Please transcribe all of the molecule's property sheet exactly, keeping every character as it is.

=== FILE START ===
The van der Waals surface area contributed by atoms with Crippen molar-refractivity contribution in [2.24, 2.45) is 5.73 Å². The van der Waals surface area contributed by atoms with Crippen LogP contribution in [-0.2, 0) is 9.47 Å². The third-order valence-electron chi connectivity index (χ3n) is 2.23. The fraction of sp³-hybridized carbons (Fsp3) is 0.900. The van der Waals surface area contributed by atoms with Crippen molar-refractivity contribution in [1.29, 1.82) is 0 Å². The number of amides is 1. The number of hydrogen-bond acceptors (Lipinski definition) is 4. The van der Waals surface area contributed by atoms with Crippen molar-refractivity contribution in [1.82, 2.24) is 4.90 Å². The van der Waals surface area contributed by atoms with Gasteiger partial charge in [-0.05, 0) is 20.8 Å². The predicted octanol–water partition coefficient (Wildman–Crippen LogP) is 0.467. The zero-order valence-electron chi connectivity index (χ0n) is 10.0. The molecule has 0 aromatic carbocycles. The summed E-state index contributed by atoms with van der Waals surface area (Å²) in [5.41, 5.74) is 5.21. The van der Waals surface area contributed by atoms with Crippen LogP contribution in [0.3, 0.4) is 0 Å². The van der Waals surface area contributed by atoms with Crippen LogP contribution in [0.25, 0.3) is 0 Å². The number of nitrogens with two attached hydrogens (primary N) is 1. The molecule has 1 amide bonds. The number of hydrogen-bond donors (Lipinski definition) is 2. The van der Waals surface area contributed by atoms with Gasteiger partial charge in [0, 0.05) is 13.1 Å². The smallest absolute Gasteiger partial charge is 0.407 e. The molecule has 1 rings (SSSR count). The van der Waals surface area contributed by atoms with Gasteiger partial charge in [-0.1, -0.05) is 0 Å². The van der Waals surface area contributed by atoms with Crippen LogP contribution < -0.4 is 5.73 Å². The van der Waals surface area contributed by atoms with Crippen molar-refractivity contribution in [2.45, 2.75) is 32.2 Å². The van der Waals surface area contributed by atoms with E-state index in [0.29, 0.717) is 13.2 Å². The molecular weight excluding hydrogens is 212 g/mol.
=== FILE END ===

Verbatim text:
The van der Waals surface area contributed by atoms with Crippen molar-refractivity contribution in [2.24, 2.45) is 5.73 Å². The van der Waals surface area contributed by atoms with Crippen LogP contribution in [-0.2, 0) is 9.47 Å². The third-order valence-electron chi connectivity index (χ3n) is 2.23. The fraction of sp³-hybridized carbons (Fsp3) is 0.900. The van der Waals surface area contributed by atoms with Crippen molar-refractivity contribution in [1.29, 1.82) is 0 Å². The number of amides is 1. The number of hydrogen-bond acceptors (Lipinski definition) is 4. The van der Waals surface area contributed by atoms with Crippen molar-refractivity contribution in [1.82, 2.24) is 4.90 Å². The van der Waals surface area contributed by atoms with Gasteiger partial charge in [-0.05, 0) is 20.8 Å². The predicted octanol–water partition coefficient (Wildman–Crippen LogP) is 0.467. The zero-order valence-electron chi connectivity index (χ0n) is 10.0. The molecule has 0 aromatic carbocycles. The summed E-state index contributed by atoms with van der Waals surface area (Å²) in [5.41, 5.74) is 5.21. The van der Waals surface area contributed by atoms with Crippen LogP contribution in [0.3, 0.4) is 0 Å². The van der Waals surface area contributed by atoms with Crippen LogP contribution in [0.25, 0.3) is 0 Å². The number of nitrogens with two attached hydrogens (primary N) is 1. The molecule has 1 amide bonds. The number of hydrogen-bond donors (Lipinski definition) is 2. The van der Waals surface area contributed by atoms with Gasteiger partial charge in [0, 0.05) is 13.1 Å². The smallest absolute Gasteiger partial charge is 0.407 e. The molecule has 1 rings (SSSR count). The van der Waals surface area contributed by atoms with Gasteiger partial charge in [-0.1, -0.05) is 0 Å². The van der Waals surface area contributed by atoms with Crippen LogP contribution < -0.4 is 5.73 Å². The van der Waals surface area contributed by atoms with Crippen molar-refractivity contribution in [2.45, 2.75) is 32.2 Å². The van der Waals surface area contributed by atoms with E-state index in [0.29, 0.717) is 13.2 Å². The molecular weight excluding hydrogens is 212 g/mol.